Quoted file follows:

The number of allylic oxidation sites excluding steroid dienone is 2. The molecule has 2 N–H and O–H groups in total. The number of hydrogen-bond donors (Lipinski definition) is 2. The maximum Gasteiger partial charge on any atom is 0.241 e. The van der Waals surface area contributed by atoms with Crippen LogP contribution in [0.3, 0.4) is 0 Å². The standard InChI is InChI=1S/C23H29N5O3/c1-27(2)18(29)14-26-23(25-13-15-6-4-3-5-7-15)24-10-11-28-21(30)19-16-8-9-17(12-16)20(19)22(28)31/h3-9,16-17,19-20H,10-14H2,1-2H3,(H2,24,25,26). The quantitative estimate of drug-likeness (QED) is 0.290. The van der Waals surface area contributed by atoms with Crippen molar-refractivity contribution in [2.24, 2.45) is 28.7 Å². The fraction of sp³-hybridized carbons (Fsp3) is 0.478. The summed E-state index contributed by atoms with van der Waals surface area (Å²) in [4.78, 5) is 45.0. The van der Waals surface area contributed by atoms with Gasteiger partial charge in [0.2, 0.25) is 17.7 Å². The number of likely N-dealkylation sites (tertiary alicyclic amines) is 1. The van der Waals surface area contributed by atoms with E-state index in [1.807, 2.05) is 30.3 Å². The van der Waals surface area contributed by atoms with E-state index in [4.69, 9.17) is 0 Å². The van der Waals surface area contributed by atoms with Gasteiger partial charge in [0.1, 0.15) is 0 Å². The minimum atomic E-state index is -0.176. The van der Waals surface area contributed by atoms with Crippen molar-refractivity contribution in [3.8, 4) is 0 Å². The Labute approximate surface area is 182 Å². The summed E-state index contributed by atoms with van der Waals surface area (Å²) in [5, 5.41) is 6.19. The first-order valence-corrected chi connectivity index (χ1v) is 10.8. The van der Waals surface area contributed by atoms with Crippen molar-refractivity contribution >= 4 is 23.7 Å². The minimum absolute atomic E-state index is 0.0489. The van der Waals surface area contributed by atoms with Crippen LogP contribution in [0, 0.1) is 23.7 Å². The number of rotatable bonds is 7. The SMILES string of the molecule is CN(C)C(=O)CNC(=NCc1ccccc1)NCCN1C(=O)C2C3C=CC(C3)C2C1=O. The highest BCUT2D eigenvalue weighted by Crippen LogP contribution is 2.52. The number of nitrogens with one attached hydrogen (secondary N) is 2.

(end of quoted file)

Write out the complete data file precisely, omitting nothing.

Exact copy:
The number of allylic oxidation sites excluding steroid dienone is 2. The molecule has 2 N–H and O–H groups in total. The number of hydrogen-bond donors (Lipinski definition) is 2. The maximum Gasteiger partial charge on any atom is 0.241 e. The van der Waals surface area contributed by atoms with Crippen LogP contribution in [0.3, 0.4) is 0 Å². The standard InChI is InChI=1S/C23H29N5O3/c1-27(2)18(29)14-26-23(25-13-15-6-4-3-5-7-15)24-10-11-28-21(30)19-16-8-9-17(12-16)20(19)22(28)31/h3-9,16-17,19-20H,10-14H2,1-2H3,(H2,24,25,26). The quantitative estimate of drug-likeness (QED) is 0.290. The van der Waals surface area contributed by atoms with Crippen molar-refractivity contribution in [2.24, 2.45) is 28.7 Å². The fraction of sp³-hybridized carbons (Fsp3) is 0.478. The summed E-state index contributed by atoms with van der Waals surface area (Å²) in [4.78, 5) is 45.0. The van der Waals surface area contributed by atoms with Gasteiger partial charge in [0.2, 0.25) is 17.7 Å². The number of likely N-dealkylation sites (tertiary alicyclic amines) is 1. The van der Waals surface area contributed by atoms with E-state index in [1.807, 2.05) is 30.3 Å². The van der Waals surface area contributed by atoms with E-state index in [4.69, 9.17) is 0 Å². The van der Waals surface area contributed by atoms with Gasteiger partial charge in [0.1, 0.15) is 0 Å². The minimum atomic E-state index is -0.176. The van der Waals surface area contributed by atoms with Crippen molar-refractivity contribution in [3.8, 4) is 0 Å². The Labute approximate surface area is 182 Å². The summed E-state index contributed by atoms with van der Waals surface area (Å²) in [5, 5.41) is 6.19. The first-order valence-corrected chi connectivity index (χ1v) is 10.8. The van der Waals surface area contributed by atoms with Crippen molar-refractivity contribution >= 4 is 23.7 Å². The minimum absolute atomic E-state index is 0.0489. The van der Waals surface area contributed by atoms with Crippen LogP contribution in [0, 0.1) is 23.7 Å². The number of rotatable bonds is 7. The SMILES string of the molecule is CN(C)C(=O)CNC(=NCc1ccccc1)NCCN1C(=O)C2C3C=CC(C3)C2C1=O. The highest BCUT2D eigenvalue weighted by Crippen LogP contribution is 2.52. The number of nitrogens with one attached hydrogen (secondary N) is 2.